A few weeks ago in the coffee shop, an angry four-year-old replied to her father by shouting “You don’t understand the consequences!” I don’t know what he said to prompt this, but it slayed. Everyone laughed, even the father.
It got me thinking about some of the insane things kids said to me when I was an after-school teacher. This was great fun, learning they were always more sophisticated—and weirder—than you expected.
I often found myself fighting back laughter while trying to be serious or stop an argument.
Some fondly-remembered favorites:
A fourth-grade girl’s attempt to convince me that Gladiator was an acceptable holiday movie to watch in class: “It’s got a lot of red in it. That’s a Christmas color, right?” (She had the DVD in her bookbag, ready to go. We didn’t watch it.)
A first-grade girl’s response to me calling the class in from recess: “What the hell, dude?”
A first-grade girl’s exclamation to me when I found her with a pair of scissors and a mound of her friend’s hair on the floor: “Whatever!” She had just cut all the girl’s bangs off, right up to the hairline. This one is only funny in retrospect. At the time, it terrified me because I had to face the parents later that afternoon. But the mother was cool with it. “Third time it’s happened,” she said.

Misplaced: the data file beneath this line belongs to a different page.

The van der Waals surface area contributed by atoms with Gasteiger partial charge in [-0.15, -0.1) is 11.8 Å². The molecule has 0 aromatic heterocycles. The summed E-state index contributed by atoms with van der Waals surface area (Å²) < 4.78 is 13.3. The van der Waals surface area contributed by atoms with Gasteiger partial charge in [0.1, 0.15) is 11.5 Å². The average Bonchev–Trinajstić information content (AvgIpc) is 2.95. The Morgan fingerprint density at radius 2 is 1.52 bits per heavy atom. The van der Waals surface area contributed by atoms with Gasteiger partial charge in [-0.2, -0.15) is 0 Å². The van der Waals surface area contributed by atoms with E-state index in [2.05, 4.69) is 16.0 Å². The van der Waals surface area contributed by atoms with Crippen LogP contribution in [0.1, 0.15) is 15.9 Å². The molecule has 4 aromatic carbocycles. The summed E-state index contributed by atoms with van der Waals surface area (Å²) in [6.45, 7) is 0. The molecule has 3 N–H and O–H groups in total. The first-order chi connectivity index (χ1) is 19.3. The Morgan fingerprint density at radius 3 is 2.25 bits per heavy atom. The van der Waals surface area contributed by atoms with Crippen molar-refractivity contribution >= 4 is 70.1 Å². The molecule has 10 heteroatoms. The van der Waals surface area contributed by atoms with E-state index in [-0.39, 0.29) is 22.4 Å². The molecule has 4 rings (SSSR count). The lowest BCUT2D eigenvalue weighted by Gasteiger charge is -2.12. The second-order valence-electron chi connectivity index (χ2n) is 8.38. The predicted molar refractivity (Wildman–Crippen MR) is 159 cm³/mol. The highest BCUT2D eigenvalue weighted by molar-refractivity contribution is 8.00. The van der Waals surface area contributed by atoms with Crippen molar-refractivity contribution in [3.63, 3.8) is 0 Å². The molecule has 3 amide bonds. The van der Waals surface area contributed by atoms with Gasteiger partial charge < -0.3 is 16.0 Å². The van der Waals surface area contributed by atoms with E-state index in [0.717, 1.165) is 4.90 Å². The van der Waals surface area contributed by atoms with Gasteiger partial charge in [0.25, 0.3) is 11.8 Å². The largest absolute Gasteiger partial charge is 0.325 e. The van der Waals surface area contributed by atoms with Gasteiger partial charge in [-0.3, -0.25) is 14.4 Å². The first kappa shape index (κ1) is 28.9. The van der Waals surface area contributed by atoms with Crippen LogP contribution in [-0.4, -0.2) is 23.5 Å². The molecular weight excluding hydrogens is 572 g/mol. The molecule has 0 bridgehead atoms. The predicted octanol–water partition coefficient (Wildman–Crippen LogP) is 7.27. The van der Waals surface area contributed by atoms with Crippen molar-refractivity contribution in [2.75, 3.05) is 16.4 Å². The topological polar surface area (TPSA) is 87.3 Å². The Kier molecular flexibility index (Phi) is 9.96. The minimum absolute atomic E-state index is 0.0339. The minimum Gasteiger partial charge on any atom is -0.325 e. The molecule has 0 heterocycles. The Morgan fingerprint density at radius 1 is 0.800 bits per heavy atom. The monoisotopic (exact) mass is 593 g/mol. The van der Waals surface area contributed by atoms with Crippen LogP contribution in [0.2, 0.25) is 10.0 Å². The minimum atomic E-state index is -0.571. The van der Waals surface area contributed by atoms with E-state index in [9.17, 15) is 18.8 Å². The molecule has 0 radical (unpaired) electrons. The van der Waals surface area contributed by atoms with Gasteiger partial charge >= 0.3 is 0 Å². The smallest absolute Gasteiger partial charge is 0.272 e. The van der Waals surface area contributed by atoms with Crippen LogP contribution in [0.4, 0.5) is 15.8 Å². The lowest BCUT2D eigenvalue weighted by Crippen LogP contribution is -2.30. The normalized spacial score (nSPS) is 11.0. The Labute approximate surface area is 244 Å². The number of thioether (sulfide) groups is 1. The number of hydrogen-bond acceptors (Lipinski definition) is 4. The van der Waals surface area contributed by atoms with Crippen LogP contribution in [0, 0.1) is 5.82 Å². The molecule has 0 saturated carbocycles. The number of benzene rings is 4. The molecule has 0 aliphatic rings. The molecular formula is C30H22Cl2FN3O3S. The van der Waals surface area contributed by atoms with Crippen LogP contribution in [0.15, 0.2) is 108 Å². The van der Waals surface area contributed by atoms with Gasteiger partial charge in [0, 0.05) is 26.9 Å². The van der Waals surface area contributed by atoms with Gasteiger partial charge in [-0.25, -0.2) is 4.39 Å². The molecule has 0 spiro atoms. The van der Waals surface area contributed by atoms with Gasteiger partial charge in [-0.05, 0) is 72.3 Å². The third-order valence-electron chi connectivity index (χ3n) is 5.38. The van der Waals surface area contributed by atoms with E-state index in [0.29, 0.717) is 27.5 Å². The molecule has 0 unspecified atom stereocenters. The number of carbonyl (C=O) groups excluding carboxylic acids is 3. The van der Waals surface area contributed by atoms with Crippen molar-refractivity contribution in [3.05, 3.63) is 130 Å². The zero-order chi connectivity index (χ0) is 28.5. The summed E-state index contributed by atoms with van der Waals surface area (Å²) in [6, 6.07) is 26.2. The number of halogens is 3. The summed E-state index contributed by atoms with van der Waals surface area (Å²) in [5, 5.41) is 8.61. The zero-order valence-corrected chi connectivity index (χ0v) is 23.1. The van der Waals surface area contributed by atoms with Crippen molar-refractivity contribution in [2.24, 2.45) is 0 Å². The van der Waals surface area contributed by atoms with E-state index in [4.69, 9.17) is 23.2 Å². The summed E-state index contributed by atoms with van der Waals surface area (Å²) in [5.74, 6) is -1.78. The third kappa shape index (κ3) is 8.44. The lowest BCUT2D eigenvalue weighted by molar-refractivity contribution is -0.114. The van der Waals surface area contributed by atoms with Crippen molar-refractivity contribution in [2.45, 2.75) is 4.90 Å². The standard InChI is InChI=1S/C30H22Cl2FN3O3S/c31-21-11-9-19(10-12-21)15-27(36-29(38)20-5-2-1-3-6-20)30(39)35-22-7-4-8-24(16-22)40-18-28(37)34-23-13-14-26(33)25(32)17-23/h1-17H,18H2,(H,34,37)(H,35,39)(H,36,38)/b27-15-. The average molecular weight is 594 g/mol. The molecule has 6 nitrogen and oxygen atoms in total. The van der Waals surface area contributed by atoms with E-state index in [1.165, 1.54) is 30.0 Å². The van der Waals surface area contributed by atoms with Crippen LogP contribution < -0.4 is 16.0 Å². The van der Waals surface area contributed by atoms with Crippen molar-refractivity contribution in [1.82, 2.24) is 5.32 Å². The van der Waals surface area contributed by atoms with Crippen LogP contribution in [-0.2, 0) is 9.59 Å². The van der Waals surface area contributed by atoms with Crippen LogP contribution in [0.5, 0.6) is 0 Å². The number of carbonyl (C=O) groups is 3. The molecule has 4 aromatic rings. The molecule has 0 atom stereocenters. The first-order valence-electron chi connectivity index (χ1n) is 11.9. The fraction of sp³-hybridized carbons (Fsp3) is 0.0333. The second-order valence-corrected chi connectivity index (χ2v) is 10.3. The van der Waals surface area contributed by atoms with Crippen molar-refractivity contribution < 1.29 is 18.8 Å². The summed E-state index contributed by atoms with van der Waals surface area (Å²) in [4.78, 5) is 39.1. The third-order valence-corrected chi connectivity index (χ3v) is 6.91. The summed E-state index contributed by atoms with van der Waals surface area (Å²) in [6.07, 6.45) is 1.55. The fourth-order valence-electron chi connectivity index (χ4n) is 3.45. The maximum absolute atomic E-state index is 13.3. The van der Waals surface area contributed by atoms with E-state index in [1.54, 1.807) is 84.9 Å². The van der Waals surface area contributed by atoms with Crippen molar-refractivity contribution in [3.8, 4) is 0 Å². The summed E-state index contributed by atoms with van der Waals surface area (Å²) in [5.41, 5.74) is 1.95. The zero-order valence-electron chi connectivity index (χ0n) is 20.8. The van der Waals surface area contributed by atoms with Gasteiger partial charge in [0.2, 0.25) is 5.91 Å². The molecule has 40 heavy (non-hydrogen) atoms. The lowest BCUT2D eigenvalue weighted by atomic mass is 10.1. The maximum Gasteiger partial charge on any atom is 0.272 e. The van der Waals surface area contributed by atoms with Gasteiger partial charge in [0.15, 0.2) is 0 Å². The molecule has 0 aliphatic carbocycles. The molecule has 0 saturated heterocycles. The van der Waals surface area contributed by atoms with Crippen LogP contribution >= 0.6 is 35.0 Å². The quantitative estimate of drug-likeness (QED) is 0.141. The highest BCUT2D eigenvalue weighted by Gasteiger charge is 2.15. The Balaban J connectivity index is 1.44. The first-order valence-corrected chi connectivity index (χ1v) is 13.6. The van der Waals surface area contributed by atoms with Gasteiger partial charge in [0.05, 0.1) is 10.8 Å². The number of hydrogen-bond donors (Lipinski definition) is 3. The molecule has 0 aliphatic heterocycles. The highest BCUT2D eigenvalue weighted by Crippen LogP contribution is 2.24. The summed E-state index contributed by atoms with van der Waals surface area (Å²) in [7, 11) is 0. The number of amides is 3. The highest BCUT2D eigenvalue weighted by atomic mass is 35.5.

The weirdest one came after a boy complained to me that another boy had thrown a stick at him on the playground. Both were in fourth grade. I approached the accused and began my inquiry.
Me: “Did you throw a stick at him?”
Boy: (in a robotic voice while staring into space) “I used my hand to give the stick thrust.”
Me: “Why did you do that?”
Boy: “The inertia of the stick carried it through the air.”
Me: “Yes, we both understand the physics of what happened. But why did you do it?”
Boy: “The momentum of the stick decreased with wind resistance.”
Me: “You need to take this seriously.”
Boy: “Gravity caused the trajectory to form an arc.”
Me: “Come on…”
Boy: “The stick is now at rest.”
This was a weirdly brilliant strategy. I eventually gave up and sent him to the office, where I imagine the whole process started over again.
All these—and the girl threatening her father with “consequences”—kill me. But they also get me thinking about expectations, and how wonderful it can be when people defy them.
Kids have it easy. Expectations are low. So when they bust out with something sophisticated and off kilter, it slays. Adults have to work a little bit harder. I was a pretty weird kid, and I miss the ability to shock and awe with nothing more than a line.
Maybe that’s part of why I’m a writer. I’m still trying to say something unexpected—or moving, or wild—and cause a reaction. But the goals are bigger. I don’t just want to score a laugh or raised eyebrows. I want to make something that digs into your brain and settles there for a while. Like spider eggs.
It’s my only avenue until we have implanted memories. Then I can pay a hacker to force my stories into people’s brains against their will.
I know you must have stories like these, especially my teacher friends. Tell me the best one! Or if you were the one to bust expectations with a turn of phrase, I’d love to know what you said.